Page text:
D1e: Moderation and Second Marking Policy

The QAA Code of Practice contains some general guidance as follows:

Internal moderation is important in assuring that examiners apply assessment criteria consistently, and that there is a shared understanding of the academic standards students are expected to achieve. Evidence of moderation is an important feature of internal procedures. Different methods of internal moderation are more or less appropriate for particular situations. In some circumstances, moderation may be limited to sampling a representative number of scripts from a cohort of students, perhaps with emphasis on borderline cases. In other cases, moderation may involve double, or second, marking.

It also suggests a number of factors to be taken into account in formulating policy, including:

  • when double or second marking should be used and what approach should be taken, for example, whether or not the second marker normally has access to the first marker’s comments and/or marks and highlighting the importance of demonstrating that double or second marking has taken place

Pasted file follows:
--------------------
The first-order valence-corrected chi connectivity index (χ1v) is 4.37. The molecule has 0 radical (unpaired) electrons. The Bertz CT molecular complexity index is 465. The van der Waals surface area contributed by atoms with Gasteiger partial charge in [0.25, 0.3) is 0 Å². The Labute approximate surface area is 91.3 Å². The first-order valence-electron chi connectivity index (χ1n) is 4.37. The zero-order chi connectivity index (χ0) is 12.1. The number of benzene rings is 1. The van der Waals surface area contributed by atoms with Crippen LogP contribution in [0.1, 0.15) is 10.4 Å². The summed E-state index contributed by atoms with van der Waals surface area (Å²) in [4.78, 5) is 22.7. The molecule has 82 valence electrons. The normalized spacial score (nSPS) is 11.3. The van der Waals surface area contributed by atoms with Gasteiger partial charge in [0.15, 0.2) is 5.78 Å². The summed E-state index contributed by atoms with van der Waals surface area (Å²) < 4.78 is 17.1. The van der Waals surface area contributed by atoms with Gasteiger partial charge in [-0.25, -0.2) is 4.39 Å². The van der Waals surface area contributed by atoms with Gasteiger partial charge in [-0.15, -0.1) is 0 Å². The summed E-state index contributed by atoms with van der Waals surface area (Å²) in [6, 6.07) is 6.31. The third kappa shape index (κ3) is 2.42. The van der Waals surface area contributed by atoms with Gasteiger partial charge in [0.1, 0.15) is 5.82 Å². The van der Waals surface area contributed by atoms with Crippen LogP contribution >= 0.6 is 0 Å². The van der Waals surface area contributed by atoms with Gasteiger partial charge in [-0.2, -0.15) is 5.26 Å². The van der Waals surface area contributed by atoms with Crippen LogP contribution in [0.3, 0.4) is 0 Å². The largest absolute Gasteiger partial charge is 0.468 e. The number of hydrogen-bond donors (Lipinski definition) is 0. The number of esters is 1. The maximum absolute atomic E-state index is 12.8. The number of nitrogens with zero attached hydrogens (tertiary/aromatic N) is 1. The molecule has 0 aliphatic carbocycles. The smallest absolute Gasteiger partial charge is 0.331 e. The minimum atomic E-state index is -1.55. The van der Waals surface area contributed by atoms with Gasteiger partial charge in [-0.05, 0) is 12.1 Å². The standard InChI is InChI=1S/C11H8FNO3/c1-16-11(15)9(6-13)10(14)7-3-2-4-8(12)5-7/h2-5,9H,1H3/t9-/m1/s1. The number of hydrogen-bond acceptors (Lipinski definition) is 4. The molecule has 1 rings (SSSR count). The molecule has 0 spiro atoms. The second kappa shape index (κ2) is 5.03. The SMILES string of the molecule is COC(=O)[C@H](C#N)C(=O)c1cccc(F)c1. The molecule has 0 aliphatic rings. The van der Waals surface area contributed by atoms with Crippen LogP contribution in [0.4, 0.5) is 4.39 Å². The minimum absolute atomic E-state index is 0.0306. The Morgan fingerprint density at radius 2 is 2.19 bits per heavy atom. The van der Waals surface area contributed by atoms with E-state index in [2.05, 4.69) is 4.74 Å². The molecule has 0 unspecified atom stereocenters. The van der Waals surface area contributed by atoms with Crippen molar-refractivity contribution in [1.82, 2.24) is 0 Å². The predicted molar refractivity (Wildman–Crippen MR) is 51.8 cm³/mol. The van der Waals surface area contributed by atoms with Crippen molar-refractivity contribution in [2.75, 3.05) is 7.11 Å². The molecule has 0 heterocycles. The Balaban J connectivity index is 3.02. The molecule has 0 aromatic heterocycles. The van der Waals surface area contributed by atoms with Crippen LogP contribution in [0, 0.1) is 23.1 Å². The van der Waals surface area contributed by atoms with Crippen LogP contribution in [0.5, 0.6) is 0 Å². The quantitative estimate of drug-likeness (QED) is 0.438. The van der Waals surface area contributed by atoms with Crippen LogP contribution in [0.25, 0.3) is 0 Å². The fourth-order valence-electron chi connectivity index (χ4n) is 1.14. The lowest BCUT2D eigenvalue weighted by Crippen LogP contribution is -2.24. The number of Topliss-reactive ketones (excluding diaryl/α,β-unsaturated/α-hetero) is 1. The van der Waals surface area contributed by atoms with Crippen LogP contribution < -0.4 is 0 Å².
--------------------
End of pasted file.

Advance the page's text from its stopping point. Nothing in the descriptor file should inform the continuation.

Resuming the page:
• the methods to be used when assessments from larger groups are sampled by internal or external examiners
  • the processes governing and recording any internal moderation and verification of marks and the procedure to be followed when an internal or external moderator disagrees with the original marks

The guidance set out below takes account of this rather general guidance and separates out

(a) assessments in PGT programmes and those which contribute towards a final degree classification for honours and (b) other assessments


Double marking

Assessments are independently marked by more than one marker with neither having access to the grades or the comments of the other.

Second marking

This involves independent marking of an assessment by more than one marker. The second marker will have access to the comments of the first marker and to the grades awarded by that marker.


This is really a process of review to check consistency of grades awarded for an assessment, normally through sampling the assessment. This may involve some second marking and will require some additional procedures (e.g. in respect of selection of the sample and resolving disagreements). An important aspect of moderation is checking that feedback has been given consistently by all markers and that any minimum requirements in terms of feedback have been met.

Best practice in moderation